One priority of the USSA Medical program is to protect the health of the athlete. In the last few years the prevention of injuries and illnesses has been on the agenda of the entire USSA High Performance Department. During the last several years the IOC has run injury surveillance systems at both summer and winter games. These studies are prerequisites for providing evidence for health development in sports as well for developing prevention programs. Another method to decrease injuries and diseases in athletes is to perform a pre-participation examination (PPE) or periodic health evaluation (PHE).
The PHE can serve many purposes. These include a comprehensive assessment of the athlete’s current health status and risk of future injury or disease, and typically is an entry point for medical care of the athlete. The main purpose of the PHE is to screen for injuries or medical conditions that may place an athlete at risk for safe participation.
Screening is a strategy used in a population to detect a disease in individuals without signs or symptoms of that disease. The intention is to identify pathologic conditions early, thus enabling earlier intervention and management. Although screening may lead to an earlier diagnosis, not all screening programs have been shown to benefit the person being screened.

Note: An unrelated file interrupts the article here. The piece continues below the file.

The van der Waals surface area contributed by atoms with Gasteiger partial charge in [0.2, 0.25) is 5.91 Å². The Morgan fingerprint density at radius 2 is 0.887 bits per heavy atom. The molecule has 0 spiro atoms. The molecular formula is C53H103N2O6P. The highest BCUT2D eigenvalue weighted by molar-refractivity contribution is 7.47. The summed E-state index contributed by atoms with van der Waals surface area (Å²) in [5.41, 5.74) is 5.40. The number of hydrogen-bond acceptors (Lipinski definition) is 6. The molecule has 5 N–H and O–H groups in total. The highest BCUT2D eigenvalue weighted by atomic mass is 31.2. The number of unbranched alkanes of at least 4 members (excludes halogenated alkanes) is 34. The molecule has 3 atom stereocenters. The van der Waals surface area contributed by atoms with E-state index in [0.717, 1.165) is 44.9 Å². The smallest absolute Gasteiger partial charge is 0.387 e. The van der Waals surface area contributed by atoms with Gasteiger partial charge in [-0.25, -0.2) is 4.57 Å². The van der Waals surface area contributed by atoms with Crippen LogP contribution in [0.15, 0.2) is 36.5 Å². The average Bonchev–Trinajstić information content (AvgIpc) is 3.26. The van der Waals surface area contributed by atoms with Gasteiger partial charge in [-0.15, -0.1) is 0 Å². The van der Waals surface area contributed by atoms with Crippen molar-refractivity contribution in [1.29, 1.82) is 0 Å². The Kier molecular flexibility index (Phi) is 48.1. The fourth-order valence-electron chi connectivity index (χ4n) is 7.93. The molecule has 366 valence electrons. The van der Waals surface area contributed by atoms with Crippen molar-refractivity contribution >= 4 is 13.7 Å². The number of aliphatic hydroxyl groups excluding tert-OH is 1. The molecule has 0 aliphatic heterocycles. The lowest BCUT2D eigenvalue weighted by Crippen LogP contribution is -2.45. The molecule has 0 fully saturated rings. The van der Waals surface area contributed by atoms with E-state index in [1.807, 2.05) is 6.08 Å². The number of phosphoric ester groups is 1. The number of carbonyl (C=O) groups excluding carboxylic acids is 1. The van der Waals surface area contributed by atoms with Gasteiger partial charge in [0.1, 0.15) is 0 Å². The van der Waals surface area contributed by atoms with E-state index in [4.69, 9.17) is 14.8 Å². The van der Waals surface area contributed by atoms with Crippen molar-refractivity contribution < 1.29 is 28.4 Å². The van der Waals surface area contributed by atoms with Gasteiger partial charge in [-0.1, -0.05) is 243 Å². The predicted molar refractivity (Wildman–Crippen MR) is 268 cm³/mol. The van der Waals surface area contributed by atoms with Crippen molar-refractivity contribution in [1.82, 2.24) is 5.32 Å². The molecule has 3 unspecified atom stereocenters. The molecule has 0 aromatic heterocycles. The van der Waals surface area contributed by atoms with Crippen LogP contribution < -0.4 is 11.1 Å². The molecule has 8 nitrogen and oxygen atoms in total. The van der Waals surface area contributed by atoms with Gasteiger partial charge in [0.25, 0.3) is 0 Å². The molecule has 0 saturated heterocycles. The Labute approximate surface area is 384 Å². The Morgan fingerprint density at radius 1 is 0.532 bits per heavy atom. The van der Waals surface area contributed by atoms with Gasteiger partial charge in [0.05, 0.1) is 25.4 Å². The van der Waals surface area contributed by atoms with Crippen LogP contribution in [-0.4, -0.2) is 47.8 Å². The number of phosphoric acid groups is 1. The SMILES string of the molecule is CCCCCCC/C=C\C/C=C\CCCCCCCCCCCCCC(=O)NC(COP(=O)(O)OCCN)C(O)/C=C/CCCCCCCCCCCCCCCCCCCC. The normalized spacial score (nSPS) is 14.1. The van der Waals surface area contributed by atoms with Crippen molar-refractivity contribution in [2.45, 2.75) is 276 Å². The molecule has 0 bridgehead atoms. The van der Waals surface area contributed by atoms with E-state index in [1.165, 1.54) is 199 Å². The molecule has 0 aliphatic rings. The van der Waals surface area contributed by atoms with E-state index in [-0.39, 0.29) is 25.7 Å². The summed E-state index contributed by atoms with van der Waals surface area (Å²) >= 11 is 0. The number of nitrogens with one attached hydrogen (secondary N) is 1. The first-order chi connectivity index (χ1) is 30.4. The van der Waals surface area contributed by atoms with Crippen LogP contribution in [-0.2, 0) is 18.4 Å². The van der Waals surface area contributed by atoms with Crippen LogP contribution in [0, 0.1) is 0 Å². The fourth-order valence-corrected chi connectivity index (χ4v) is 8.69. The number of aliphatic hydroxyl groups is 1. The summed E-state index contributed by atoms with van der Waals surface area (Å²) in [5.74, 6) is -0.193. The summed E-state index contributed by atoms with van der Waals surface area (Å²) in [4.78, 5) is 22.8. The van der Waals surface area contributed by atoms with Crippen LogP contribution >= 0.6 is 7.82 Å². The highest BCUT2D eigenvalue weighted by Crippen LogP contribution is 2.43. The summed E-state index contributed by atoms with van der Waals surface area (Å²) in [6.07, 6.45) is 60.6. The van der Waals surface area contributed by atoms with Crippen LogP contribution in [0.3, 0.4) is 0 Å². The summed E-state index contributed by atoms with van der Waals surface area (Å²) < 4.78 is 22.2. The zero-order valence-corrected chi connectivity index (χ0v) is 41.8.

The U.S. Ski and Snowboard teams employ a PHE with all of the national team members based on the recommendations of the IOC. This PHE includes a medical history as well as a comprehensive medical exam with follow up for those areas that are indicated.
Our recommendation to the USSA club system is that participating athletes complete a PHE and are cleared by a qualified healthcare provider for participation in their chosen sport.
Below are resources to consider in adopting a policy for the PHE. As part of the medical history and exam, attention is directed to several biologic systems, including but not limited to Cardiac, Pulmonary, Orthopedic, and Ophthalmologic screening.
USSA medical has taken an increased interest in Ophthalmologic screening in the past year. Below is a questionnaire and screening protocols developed by the NATA (National Athletic Trainers Society) and the Sports Vision Section of the American Optometric Association. The screening protocol can be performed by a healthcare professional and can give feedback and referrals if needed.